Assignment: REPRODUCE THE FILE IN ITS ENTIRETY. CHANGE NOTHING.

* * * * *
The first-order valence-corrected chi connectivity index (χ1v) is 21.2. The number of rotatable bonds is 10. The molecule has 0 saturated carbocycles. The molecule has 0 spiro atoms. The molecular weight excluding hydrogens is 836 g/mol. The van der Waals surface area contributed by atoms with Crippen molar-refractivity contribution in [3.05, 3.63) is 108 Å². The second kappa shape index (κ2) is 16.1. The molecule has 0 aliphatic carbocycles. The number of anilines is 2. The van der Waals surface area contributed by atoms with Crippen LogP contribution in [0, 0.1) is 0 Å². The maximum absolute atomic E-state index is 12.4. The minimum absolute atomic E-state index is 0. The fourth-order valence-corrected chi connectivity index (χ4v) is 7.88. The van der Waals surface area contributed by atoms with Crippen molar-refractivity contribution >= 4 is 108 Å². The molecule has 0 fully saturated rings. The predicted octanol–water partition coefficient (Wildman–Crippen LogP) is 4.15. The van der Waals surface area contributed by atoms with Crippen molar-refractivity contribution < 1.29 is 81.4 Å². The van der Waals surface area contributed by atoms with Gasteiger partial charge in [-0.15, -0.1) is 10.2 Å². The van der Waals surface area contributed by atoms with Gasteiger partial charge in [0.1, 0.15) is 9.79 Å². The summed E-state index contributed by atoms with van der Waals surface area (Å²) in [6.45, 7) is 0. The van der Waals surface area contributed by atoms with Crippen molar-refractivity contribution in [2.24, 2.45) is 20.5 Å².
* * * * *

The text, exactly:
The first-order valence-corrected chi connectivity index (χ1v) is 21.2. The number of rotatable bonds is 10. The molecule has 0 saturated carbocycles. The molecule has 0 spiro atoms. The molecular weight excluding hydrogens is 836 g/mol. The van der Waals surface area contributed by atoms with Crippen molar-refractivity contribution in [3.05, 3.63) is 108 Å². The second kappa shape index (κ2) is 16.1. The molecule has 0 aliphatic carbocycles. The number of anilines is 2. The van der Waals surface area contributed by atoms with Crippen LogP contribution in [0, 0.1) is 0 Å². The maximum absolute atomic E-state index is 12.4. The minimum absolute atomic E-state index is 0. The fourth-order valence-corrected chi connectivity index (χ4v) is 7.88. The van der Waals surface area contributed by atoms with Crippen molar-refractivity contribution >= 4 is 108 Å². The molecule has 0 fully saturated rings. The predicted octanol–water partition coefficient (Wildman–Crippen LogP) is 4.15. The van der Waals surface area contributed by atoms with Crippen molar-refractivity contribution < 1.29 is 81.4 Å². The van der Waals surface area contributed by atoms with Gasteiger partial charge in [-0.15, -0.1) is 10.2 Å². The van der Waals surface area contributed by atoms with Gasteiger partial charge in [0.1, 0.15) is 9.79 Å². The summed E-state index contributed by atoms with van der Waals surface area (Å²) in [6.45, 7) is 0. The van der Waals surface area contributed by atoms with Crippen molar-refractivity contribution in [2.24, 2.45) is 20.5 Å².